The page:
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Best Practices for Fire Pump Testing
OTHER PARTS OF THIS ARTICLEPt. 1: Test, Inspect, Maintain: Fire Suppression System Priorities Pt. 2: This PagePt. 3: How To Do Effective Fire Standpipe Testing Pt. 4: Effective Fire Sprinkler Inspection: What You Need To Know
Fundamentally, fire pump performance tests fit into two categories. ITM standards require non-flow testing at frequent intervals and flow testing annually.
Facilities sometimes have odd or outdated fire pump flow test reports. ITM standards require annual performance testing of fire pumps. Facilities with fire pumps should have a fire pump performance test report on file that is less than 12 months old.
Whether you hire a third-party or conduct fire pump performance tests on your own, it is important to review and interpret the results each time a test is performed. Some third parties may not graph or interpret test result correctly or at all, and you could be left with indecipherable vital information. ITM standards instruct us to compare the annual test results to tests done the prior year. Unfortunately, it is always possible that the prior year’s results are flawed and do not represent a good baseline for comparison, creating even more confusion. You can find the criteria for characteristic fire pump performance in NFPA-20, the Standard for the Installation of Stationary Fire Pumps for Fire Protection.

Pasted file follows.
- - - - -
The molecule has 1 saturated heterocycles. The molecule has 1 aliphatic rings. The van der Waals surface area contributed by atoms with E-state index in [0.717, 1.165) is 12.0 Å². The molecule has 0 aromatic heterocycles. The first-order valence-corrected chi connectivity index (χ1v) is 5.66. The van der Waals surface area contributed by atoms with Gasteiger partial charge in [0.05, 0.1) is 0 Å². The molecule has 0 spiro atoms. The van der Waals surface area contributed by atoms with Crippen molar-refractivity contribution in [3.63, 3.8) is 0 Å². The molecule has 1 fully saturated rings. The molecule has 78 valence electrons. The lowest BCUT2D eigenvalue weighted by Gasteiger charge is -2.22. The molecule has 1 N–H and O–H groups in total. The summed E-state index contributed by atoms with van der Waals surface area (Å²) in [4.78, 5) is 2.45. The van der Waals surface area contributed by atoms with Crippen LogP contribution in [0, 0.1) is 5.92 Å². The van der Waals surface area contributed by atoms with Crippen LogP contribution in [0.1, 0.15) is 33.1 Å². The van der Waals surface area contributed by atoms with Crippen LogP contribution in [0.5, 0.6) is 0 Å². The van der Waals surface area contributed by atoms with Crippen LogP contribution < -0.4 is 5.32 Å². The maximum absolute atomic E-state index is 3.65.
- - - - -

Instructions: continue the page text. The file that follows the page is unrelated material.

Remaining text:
Both centrifugal pumps and vertical turbine pumps have the same performance criteria. These types of fire pumps are tested for three specific proficiencies:
• The first test point is zero flow against a closed valve (called “churn”). The maximum head allowed is 140 percent of the rated value.
• The second test point is 100 percent of rated flow. Head should match the rated value.
• The third test point is 150 percent of rated flow. The minimum head allowed is 65 percent of the rated value.
On standard graph paper, when pump head (x-axis) and flow (y-axis) are plotted, the graph of a compliant fire pump is a gradually sloping curve that falls to the right. (See “Sample Fire Pump Curve” below.)
If you cannot find a previous flow test for comparison, an original fire pump curve makes a good baseline for performance comparison. From there, begin a file for all subsequent test reports. The original fire pump curve should be available from operation and maintenance manuals or the pump manufacturer.
A compliant fire pump will have a churn pressure value below the first point marked (reading from left to right). The curve will pass through or very close to the second point, and the value will remain above the third point.